and can cause you to lose control of a joint.
4. Torn Tendons ­ A tear in a tendon caused by contracting a muscle while it is
being pulled in the other direction.
The RICE method can be used to treat sprains:
1. R = Rest: Used to avoid any further damage, and especially important during the
first 24 hours.
2.…read more

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Some is lost as heat.
3. Some is excreted.
4. Some is used to make inedible tissues, like bone.
This energy isn't made into biomass, so it doesn't pass on to the next level.
So much energy is lost at each level that you rarely see chains with more than five
trophic levels.…read more

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Symbiosis
When two species live together in direct contact, it is known as a symbiotic
relationship.
Commensalism is a type of relationship that benefits one species but has no effect
on the other, e.g. when an organism uses a host for transportation or housing.
Parasitism is a relationship that benefits one organism but harms the other.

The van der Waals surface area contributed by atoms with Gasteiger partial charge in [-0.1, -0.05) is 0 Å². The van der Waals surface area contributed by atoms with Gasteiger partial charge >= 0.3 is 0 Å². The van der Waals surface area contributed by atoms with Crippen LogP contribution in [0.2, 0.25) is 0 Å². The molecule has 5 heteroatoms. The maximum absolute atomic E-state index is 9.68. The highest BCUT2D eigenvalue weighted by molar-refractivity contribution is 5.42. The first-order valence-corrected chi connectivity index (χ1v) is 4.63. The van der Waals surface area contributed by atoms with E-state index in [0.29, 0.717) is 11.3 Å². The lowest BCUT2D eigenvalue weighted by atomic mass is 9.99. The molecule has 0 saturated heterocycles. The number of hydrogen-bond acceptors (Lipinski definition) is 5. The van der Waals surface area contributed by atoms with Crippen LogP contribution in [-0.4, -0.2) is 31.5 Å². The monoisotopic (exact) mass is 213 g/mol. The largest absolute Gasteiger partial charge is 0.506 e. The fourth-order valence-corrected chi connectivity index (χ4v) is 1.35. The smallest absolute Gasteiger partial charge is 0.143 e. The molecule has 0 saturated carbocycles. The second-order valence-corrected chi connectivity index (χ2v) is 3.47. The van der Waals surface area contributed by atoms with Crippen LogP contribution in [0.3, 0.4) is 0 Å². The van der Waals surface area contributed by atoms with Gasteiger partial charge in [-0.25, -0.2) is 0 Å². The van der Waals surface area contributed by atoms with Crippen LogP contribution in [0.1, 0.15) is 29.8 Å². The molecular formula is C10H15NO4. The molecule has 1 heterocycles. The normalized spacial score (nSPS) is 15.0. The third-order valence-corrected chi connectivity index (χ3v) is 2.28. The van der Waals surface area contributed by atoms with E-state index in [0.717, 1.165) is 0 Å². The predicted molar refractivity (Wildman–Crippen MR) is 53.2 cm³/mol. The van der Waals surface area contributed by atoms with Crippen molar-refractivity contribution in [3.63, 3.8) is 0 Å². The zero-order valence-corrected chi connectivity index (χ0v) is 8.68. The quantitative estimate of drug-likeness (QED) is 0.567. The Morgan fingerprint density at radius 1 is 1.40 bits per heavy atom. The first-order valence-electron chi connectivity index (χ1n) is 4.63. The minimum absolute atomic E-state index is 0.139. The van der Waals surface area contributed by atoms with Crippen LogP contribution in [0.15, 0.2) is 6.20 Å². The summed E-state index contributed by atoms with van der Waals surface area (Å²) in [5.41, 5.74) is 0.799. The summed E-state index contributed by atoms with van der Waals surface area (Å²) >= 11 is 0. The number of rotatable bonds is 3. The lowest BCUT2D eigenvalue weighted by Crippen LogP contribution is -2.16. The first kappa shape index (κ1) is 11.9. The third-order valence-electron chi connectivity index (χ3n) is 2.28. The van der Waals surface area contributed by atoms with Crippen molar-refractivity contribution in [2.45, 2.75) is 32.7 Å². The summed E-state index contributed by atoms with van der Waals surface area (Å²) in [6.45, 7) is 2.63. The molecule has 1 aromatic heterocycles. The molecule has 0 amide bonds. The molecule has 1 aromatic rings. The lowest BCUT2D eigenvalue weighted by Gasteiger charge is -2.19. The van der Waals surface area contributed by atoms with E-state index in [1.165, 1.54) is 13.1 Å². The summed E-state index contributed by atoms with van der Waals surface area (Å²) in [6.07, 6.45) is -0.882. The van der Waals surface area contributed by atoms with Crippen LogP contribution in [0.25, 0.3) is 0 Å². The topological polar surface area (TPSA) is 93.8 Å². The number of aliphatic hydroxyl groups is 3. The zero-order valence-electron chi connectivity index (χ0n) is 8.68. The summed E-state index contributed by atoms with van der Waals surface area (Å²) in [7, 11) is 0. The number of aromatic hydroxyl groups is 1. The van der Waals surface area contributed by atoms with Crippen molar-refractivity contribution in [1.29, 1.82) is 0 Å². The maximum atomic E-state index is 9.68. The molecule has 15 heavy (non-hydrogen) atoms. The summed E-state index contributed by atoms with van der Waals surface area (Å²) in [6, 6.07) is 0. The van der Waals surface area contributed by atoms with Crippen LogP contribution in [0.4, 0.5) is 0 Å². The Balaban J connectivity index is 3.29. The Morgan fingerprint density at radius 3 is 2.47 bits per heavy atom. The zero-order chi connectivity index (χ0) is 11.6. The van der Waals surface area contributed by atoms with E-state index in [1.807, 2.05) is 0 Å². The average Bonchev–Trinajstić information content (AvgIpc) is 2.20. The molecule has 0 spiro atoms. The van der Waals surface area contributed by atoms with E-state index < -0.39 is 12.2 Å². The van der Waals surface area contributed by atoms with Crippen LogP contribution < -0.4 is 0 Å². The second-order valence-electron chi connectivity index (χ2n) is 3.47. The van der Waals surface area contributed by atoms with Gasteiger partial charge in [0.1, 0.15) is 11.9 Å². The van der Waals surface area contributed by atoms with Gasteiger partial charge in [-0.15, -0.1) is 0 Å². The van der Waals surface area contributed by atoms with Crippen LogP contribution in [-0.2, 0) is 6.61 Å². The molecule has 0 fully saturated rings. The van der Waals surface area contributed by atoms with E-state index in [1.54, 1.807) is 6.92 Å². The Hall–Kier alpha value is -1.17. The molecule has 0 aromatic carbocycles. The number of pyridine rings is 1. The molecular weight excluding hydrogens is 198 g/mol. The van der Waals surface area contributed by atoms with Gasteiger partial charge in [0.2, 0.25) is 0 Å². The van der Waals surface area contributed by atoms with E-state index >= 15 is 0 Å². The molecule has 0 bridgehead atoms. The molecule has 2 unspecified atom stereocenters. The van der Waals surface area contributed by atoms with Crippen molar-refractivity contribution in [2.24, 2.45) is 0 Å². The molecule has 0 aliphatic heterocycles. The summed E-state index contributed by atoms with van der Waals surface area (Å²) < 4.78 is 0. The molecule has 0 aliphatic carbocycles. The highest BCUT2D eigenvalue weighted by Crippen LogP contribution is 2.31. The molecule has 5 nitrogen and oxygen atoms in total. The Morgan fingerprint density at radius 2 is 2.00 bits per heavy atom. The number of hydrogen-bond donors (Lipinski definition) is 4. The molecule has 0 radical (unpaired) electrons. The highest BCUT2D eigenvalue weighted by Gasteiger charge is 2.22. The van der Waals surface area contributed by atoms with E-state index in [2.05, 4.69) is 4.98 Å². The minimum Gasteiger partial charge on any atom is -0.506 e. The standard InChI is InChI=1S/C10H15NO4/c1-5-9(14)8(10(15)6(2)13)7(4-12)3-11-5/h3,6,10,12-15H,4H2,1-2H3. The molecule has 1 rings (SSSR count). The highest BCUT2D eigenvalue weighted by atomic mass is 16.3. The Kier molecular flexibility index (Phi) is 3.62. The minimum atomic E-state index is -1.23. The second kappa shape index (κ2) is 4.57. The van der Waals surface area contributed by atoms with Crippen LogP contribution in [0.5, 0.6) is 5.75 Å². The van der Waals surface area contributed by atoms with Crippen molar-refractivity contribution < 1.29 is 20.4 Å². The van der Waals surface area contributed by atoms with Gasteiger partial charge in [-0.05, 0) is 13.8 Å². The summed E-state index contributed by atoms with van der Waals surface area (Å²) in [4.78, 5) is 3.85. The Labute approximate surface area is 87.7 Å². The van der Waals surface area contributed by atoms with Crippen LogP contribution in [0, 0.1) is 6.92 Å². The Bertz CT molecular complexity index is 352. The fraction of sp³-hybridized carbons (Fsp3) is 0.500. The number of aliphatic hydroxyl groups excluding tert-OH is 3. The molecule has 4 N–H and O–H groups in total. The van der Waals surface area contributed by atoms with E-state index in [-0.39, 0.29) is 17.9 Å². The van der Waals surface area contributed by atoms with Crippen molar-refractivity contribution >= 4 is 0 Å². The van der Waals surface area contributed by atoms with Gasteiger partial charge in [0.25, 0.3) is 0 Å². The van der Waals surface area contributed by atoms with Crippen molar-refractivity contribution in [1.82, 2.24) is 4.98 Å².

Parasites have special features that help them survive.…read more

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Carriers are common in Africa because the allele gives them an advantage. They are
more likely to survive and pass on their genes because of natural selection.
Photosynthesis
Photosynthesis is the process by which plants make glucose from sunlight.
This happens in the leaves of all green plants, inside the chloroplasts. These
parts of the cell contain a chemical called chlorophyll.…read more

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Make sure that you don't move it somewhere cooler to deprive it of light.
3. Use a large flask so that there is plenty of CO2, or a fresh source of sodium
hydrogencarbonate.
Plants and Respiration
Plants use respiration to turn glucose and oxygen back into energy and CO2.
Plants respire all the time.
During the day, plants produce more oxygen than they use up, meaning that they
reduce the CO2 levels and increase the oxygen levels.…read more